This volume assuredly would be a welcome addition to the libary of anyone who loves Charles Dickens and/or the history of film. The style of writing is quite engaging, yet it does not descend into sentimentality or nostalgia.

The opening chapters, which provide a relatively brief yet surprisingly insightful treatment of Dickens' Christmas writings and social conscience, are a concise picture of the setting in which Dickens brought his classic to life. For those unfamiliar with the period, I would find this to be an essential background, lest A Christmas Carol be reduced to a fairy tale, as it is in certain film treatments. Those who are acquainted with these matters undoubtedly would find the quotations from Dickens' more obscure Christmas writings, and references to such other Christmas scenes as those in The Pickwick Papers, to form a comprehensive image of the combination of commentary and imagination in these works, and underlying themes which influenced a Christmas Carol itself.

The treatment of film adaptations, including the earliest silents, is extremely well researched and comprehensive. Even the biggest fan of "Scrooge pictures" would find some in this collection which were unknown. The classic films (for example, Alastair Sims' version) are analysed with an insightfulness that would increase anyone's understanding and enjoyment of their content.

As a Dickens lover, and also as one who is a "Christmas nut" (for whom the insights in this volume were a welcome and lovely nutcracker), I would highly recommend this book on all counts.
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6 of 7 people found the following review helpful By A Customer on December 18, 1999
Format: Hardcover
This is not just a meticulously researched film historian's delight. It is thoughtfully written, and chock-full of information related to Dickens and A CHRISTMAS CAROL. Excellent!
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6 of 8 people found the following review helpful By A Customer on February 15, 2000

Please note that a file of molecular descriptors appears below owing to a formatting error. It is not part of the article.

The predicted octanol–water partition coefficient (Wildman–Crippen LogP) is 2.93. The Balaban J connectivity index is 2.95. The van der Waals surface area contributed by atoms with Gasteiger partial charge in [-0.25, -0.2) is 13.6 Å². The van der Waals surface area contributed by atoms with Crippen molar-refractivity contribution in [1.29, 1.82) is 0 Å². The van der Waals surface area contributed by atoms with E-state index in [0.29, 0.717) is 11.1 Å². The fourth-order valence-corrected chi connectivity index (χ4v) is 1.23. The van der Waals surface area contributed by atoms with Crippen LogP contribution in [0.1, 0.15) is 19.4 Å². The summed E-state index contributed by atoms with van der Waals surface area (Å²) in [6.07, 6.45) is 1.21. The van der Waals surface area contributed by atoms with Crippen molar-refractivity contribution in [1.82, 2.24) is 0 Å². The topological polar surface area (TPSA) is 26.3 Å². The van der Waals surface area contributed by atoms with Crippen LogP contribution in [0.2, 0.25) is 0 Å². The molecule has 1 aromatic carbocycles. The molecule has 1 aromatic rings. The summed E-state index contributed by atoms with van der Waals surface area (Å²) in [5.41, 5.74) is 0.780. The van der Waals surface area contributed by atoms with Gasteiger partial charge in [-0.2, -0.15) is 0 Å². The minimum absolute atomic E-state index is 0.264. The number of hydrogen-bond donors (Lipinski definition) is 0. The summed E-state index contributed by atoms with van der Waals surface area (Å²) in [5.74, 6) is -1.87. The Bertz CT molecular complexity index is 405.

Format: Hardcover
Fred Guida has presented an incredibly well researched and beautifully written book that blends the literary history of this story along with the history of its various screen presentations. Thank you for this unique presentation.
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Format: Paperback Verified Purchase
More scholarly than Paul Sammon's, "A Christmas Carol Carol Book," this tome gives some outstanding history on the various A Christmas Carol adaptations on film, television, and pre-cinema. Fantastic research is evident throughout.

Some of my favorite reviews are on the Richard Williams animated version, the Scrooge musical, the fifties British version, and even the segment on Mr. Magoo. Surprisingly, Mr Guida gives high marks to the Albert Finney musical and even the Mr. Magoo version, who previous reviewers had slammed for a variety of reasons, including their music.

Great chapter on the magic lantern, a predecessor to slide projectors, which many nineteenth century audiences saw colored "slides" from various stories.

Mr. Guida has a relaxed narrative voice throughout the text, not ponderous or heavy as in some history books. I would even recommend this book for younger students.

Going back to the research, when time permits I will try to track down some of the recommended essays in the bibliography. Epigraphs from G.K. Chesterton and William Makepeace Thackeray sound interesting, and seeing names like Shakespearean actor Maurice Evans in the credits from thirties CC productions was a hoot. A picture of Peter Sellers from "Carol for Another Christmas," an early, nearly forgotten, Holiday special from the early sixties caught my curiosity.

Note: Mr. Guida missed the CC adaptation on " The Six Million Dollar Man," and I would love to see him do a follow up version focusing on all the Carol radio interpretations, which were quite numerous in the pre-television era.

Worth rereading several times.

JThree
Williston ND